d) Woman as the ultimate victimizer of women: as Raymond points out, “there have been real betrayals of women by other women - by women who supposedly shared a similar feminist spirit and vision and by women whom one once called friends.” Many women who join the feminist movement do not share a common world beyond the struggle, meaning that automatic sisterhood is not a given, and perhaps unrealistic expectations are at play in the betrayal we feel coming from women who have wronged us. Raymond describes how trashing and infighting occurred during the secondwave, and because women were not prepared to confronting disloyalty from women, the conclusion was often that “women are no better than men.” This then easily leads to what Mary Daly calls a “crisis of feminist faith,” which leads women to believe that the “‘illusion’ is feminism itself.”
Female alienation is produced when we are unable to foresee the horizontal animosity and hostility coming from other women themselves. When we are too wounded to be wounded again, it is enticing to surrender oneself to a nihilistic view about the movement, one which turns away from women in general. But, as Raymond argues: “the best that women can make of this is to know precisely that this behaviour will occur, face this knowledge head-on (but perhaps more importantly “heart-on”), and act in a more Gyn/affective way because of and in spite of this knowledge of the mind and heart.” Perhaps most pertinently, she reminds us that friendship is an ongoing process of “repeated acts” – a habit which reoccurs “despite betrayals, ruptures, and disaffection from women.”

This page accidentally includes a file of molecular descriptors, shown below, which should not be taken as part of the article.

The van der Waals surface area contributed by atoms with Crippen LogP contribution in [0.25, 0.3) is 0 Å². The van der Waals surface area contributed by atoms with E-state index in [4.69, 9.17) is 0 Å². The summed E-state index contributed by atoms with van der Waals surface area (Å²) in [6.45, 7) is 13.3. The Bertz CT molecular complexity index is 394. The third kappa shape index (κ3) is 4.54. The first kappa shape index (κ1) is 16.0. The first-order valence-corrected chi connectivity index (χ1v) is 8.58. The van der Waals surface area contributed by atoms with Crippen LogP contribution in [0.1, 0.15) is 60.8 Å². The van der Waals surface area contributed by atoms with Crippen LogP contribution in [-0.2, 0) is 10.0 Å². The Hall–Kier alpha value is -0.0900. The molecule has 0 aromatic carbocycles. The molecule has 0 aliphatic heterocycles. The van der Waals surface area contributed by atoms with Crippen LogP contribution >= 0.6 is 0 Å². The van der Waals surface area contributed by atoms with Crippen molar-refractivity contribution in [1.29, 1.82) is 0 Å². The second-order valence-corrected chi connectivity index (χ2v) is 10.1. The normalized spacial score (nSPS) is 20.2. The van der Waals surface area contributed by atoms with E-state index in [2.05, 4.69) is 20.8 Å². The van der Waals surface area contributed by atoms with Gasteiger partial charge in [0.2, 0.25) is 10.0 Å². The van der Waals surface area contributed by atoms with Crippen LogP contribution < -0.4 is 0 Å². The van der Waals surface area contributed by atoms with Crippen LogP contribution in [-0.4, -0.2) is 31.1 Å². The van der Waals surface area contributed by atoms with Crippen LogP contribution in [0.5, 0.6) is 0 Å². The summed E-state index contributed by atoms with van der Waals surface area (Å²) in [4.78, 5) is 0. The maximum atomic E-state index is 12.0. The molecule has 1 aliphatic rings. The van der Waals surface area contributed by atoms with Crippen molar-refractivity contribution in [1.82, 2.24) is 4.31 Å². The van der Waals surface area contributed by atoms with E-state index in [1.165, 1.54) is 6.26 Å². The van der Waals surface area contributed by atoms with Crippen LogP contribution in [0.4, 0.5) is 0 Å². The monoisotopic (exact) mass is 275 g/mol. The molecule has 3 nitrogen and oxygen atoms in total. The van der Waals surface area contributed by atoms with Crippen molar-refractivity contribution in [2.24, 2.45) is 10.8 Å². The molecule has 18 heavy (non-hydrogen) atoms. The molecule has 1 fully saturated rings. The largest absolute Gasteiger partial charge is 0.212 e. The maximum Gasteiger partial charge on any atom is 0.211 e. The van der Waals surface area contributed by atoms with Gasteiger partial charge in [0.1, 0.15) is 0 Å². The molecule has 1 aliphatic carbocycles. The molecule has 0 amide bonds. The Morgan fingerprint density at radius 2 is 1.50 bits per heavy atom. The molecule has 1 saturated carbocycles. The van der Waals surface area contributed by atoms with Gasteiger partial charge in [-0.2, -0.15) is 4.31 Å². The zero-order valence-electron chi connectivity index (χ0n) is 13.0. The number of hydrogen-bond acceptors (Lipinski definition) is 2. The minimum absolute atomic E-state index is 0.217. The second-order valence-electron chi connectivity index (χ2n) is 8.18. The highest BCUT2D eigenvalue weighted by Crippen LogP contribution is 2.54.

Rather than accepting the negation of the values of feminism and of female friendship in the face of rupture, Raymond urges us to confront the disillusionment and make up our own minds and hearts to once more choose women. Without sentimentalizing female friendships, or placing categorical uncritical trust in other feminists, the gifts of Gyn/affection are clear, even in the grip of failure: “It has given us a history in which we learn that women have always loved other women. It has given us an understanding that a life of mere survival is insufficient for the spirit. It has given us that which is most seriously forbidden to us.” The fact that female friendship does not gift us with these characteristics forever, or that we often lose sisters to conflict along the way, does not nullify the possibility of it ever-recurring.
Raymond leaves us with the following conditions necessary for radical female friendship:
Thoughtfulness: this is a necessary condition of female friendship. One the one hand it includes the ability to reason, and on the other consideration and empathy: “the word thoughtfulness conveys the meaning of a thinking considerateness and a considerate thinking.”